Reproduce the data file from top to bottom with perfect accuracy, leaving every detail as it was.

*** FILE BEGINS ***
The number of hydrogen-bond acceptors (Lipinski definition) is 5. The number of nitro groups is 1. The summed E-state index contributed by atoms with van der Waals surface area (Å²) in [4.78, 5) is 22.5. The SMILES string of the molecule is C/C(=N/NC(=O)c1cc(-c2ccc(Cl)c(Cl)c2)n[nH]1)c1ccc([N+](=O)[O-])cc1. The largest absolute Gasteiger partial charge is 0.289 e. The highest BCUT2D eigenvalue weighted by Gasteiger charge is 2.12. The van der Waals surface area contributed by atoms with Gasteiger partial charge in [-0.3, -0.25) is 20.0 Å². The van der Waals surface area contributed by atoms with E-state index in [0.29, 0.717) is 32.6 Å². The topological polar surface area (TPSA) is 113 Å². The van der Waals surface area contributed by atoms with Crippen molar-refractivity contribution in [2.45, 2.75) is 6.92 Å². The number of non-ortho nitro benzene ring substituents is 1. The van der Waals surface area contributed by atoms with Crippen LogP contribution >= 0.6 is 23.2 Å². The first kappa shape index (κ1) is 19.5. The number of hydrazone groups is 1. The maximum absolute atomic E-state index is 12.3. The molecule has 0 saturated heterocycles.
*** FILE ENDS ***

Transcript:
The number of hydrogen-bond acceptors (Lipinski definition) is 5. The number of nitro groups is 1. The summed E-state index contributed by atoms with van der Waals surface area (Å²) in [4.78, 5) is 22.5. The SMILES string of the molecule is C/C(=N/NC(=O)c1cc(-c2ccc(Cl)c(Cl)c2)n[nH]1)c1ccc([N+](=O)[O-])cc1. The largest absolute Gasteiger partial charge is 0.289 e. The highest BCUT2D eigenvalue weighted by Gasteiger charge is 2.12. The van der Waals surface area contributed by atoms with Gasteiger partial charge in [-0.3, -0.25) is 20.0 Å². The van der Waals surface area contributed by atoms with E-state index in [0.29, 0.717) is 32.6 Å². The topological polar surface area (TPSA) is 113 Å². The van der Waals surface area contributed by atoms with Crippen molar-refractivity contribution in [2.45, 2.75) is 6.92 Å². The number of non-ortho nitro benzene ring substituents is 1. The van der Waals surface area contributed by atoms with Crippen LogP contribution >= 0.6 is 23.2 Å². The first kappa shape index (κ1) is 19.5. The number of hydrazone groups is 1. The maximum absolute atomic E-state index is 12.3. The molecule has 0 saturated heterocycles.